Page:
Reactivated carbons are evaluated in a manner that is similar to the process used to evaluate virgin carbons, namely through the uses of ASTM and AWWA standard test methods to measure such properties as iodine/ butane number, abrasion/hardness number, particle size distribution (mesh size), apparent density and moisture content. These measures of reactivated carbon quality are used not only to estimate the performance of the carbon when used in an application but to compare against competitive virgin materials.
Metals leaching from both virgin and reactivated carbons should always be evaluated. Activated carbons do not contain a large number of ion exchange sites, and have a relatively low capacity for picking up metals that may be in the water being treated. After repeated use, however, reactivated carbons can accumulate metal contaminants that may be present in the water being treated. These metals typically include aluminum, calcium and magnesium, which are found in hard waters as well as heavier metals such as iron, manganese, and nickel, if they are present. Because these metals are not removed during the reactivation process, their concentrations can build up on the recycled carbon. In most cases, these metals have low water solubilities and show low leachability when the carbon is used again in a water treatment application. For sensitive applications where the introduction of these metals back into the water being treated is not allowed, the level of metal contamination of the reactivated carbon needs to be monitored and the carbon needs to be replaced if levels exceed a certain threshold.
Drinking Water Applications
For potable water applications, the use of a reactivated carbon is often controlled by a state drinking water regulatory agency. They often require that reactivated carbons be applied under a “React and Return Program.” This program mandates that reactivated carbons must be segregated during storage and returned to the same well site for reuse. The owner of this “react and return” carbon only receives the carbon that has been at their site plus any virgin makeup that may be required.
Losses due to attrition (fines generation) and gasification in the reactivation furnace typically average 10% - 25% based on the spent material being processed. These loses are made up by adding virgin carbon to the reactivated carbon before returning the combined medias to the site. This addition of virgin material returns the volume of carbon back to its original value and has the benefit of increasing the iodine number of the recycled product to specified values.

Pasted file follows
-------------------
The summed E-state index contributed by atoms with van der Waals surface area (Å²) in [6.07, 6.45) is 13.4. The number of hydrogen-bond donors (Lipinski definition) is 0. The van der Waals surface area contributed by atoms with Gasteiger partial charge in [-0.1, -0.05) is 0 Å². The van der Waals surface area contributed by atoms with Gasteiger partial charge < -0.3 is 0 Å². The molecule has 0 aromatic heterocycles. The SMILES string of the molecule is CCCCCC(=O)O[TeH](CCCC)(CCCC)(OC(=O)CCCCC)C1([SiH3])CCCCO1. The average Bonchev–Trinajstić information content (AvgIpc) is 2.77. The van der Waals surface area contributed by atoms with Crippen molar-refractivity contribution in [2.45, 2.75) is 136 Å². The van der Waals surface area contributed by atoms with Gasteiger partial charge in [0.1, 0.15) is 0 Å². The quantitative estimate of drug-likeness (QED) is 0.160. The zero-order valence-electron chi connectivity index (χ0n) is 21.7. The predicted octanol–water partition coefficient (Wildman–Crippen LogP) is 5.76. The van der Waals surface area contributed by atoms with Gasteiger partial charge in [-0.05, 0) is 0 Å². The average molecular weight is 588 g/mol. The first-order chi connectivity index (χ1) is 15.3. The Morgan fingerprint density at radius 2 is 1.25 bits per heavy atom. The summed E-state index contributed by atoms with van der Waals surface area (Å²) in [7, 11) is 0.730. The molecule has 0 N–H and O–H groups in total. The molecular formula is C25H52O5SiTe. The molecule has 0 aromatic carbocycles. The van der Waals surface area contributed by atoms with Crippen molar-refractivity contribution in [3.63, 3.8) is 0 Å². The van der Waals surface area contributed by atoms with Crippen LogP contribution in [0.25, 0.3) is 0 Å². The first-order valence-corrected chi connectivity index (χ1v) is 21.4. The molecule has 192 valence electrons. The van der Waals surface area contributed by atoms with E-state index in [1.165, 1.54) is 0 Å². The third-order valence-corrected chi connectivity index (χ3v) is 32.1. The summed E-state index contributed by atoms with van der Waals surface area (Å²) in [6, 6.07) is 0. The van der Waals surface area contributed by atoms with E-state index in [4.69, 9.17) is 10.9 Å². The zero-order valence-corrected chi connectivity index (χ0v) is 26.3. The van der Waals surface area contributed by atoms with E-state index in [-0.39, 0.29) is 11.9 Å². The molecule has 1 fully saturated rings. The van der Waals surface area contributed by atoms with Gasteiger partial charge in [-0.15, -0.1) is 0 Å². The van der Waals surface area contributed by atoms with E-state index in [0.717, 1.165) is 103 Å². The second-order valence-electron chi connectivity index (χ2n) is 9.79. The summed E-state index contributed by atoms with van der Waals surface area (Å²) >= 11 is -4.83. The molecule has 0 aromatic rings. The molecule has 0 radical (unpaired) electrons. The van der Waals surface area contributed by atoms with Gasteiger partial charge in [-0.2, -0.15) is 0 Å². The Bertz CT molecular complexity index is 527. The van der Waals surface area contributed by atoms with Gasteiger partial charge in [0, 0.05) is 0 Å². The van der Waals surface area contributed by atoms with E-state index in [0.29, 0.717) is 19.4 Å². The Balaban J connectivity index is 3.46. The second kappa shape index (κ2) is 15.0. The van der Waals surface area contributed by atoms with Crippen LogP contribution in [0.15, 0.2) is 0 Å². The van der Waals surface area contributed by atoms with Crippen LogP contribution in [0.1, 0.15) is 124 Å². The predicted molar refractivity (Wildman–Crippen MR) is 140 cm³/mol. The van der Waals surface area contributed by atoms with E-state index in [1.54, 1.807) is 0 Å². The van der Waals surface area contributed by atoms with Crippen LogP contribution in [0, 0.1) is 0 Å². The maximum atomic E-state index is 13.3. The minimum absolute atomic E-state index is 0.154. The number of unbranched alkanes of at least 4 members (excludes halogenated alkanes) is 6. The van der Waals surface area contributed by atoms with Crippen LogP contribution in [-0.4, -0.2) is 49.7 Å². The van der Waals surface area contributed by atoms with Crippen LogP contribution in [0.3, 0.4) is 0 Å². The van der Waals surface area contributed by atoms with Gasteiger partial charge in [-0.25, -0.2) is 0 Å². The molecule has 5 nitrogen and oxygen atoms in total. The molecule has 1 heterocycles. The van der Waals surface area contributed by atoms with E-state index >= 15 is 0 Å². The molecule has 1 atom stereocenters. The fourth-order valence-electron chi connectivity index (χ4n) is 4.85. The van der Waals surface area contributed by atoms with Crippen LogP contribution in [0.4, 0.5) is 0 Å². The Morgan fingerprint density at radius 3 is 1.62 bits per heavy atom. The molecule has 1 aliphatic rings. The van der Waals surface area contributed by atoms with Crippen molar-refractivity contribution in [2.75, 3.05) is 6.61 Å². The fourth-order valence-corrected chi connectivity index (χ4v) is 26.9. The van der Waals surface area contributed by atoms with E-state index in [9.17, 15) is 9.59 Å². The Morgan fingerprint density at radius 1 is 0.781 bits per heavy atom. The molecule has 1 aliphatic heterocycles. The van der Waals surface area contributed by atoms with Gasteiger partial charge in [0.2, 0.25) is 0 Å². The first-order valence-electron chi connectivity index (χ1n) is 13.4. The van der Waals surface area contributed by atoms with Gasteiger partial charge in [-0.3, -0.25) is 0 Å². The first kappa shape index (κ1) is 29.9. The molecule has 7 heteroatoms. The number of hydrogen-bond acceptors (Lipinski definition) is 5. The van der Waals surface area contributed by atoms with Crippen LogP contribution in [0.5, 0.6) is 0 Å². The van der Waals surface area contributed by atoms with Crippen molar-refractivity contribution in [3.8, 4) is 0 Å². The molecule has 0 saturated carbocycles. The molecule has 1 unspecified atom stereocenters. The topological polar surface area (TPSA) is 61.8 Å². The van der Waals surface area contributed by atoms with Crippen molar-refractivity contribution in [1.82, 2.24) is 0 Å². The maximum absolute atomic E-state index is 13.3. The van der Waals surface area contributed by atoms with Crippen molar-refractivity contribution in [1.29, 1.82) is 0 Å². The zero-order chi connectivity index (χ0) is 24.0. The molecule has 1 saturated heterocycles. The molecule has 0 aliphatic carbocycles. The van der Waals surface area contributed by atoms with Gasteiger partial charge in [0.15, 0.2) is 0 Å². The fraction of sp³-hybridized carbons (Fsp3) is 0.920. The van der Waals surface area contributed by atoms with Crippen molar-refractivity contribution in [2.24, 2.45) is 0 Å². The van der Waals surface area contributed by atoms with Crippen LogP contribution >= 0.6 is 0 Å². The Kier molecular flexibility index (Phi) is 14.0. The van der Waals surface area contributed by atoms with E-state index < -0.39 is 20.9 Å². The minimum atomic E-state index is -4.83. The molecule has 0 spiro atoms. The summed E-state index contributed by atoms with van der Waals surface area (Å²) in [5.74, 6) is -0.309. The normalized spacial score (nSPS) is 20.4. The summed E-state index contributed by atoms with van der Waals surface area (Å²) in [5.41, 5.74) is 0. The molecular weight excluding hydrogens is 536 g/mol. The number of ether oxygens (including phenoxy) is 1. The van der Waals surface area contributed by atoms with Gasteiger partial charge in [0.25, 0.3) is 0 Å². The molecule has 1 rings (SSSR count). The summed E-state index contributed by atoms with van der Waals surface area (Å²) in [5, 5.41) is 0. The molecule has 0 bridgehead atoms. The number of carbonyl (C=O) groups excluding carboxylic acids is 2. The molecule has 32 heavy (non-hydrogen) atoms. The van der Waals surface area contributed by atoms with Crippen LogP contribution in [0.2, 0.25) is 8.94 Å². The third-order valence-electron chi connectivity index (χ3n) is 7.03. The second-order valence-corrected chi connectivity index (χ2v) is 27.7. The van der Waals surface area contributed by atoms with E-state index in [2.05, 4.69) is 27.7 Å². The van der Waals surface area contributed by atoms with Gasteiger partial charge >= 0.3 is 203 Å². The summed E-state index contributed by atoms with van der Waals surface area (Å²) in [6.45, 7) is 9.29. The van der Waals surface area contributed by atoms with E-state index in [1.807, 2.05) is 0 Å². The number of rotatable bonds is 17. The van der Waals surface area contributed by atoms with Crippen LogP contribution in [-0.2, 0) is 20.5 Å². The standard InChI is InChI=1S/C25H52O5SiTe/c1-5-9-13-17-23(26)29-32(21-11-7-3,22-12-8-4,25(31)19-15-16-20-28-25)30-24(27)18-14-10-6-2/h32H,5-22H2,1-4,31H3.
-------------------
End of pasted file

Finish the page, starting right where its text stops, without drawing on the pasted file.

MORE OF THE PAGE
Many examples exist where “react and return” has been used to significantly reduce the cost of using carbon in groundwater cleanup. For example, a Southern California municipality uses reactivated carbons to treat groundwater contaminated with both TCE and perchlorate. They now have a controlled carbon cost for future budgeting. Another municipal site has switched to reactivated coconut carbon using the react and return program for the removal of MTBE in drinking water in order to reduce their operating cost.
Many users of activated carbon that are not involved in the production of drinking water can make use of reactivated carbons for their remediation and process purification needs. These applications include groundwater remediation, refinery wastewater discharge, and metal plating operations, among many others. At these sites, they can make use of reactivated carbon from a general pool of carbon that has been segregated according to adsorption properties and mesh size required for the particular application.
Each application should be evaluated to determine whether reactivated carbon is the appropriate choice for the particular contaminant removal that is required. This evaluation is rapid and often provided at no charge by the suppliers of reactivated carbons.
About the Authors:
James Graham is senior scientist at Siemens Water Technologies. He earned a Ph.D. in inorganic chemistry from Iowa State University and a B.S. in chemistry from Indiana State University. He has over 30 years of research and development experience in the areas of adsorption using activated carbon, homogeneous and heterogeneous catalysis, conversion of coal to chemicals and petroleum hydrodesulfurization. He can be reached at email@example.com. Douglas Gillen is the director of environmental products with Siemens Water Technologies. A chemical engineer with a degree from Tufts University, Gillen has been with Siemens for 10 years and is based in San Francisco. He can be reached at Douglas.firstname.lastname@example.org.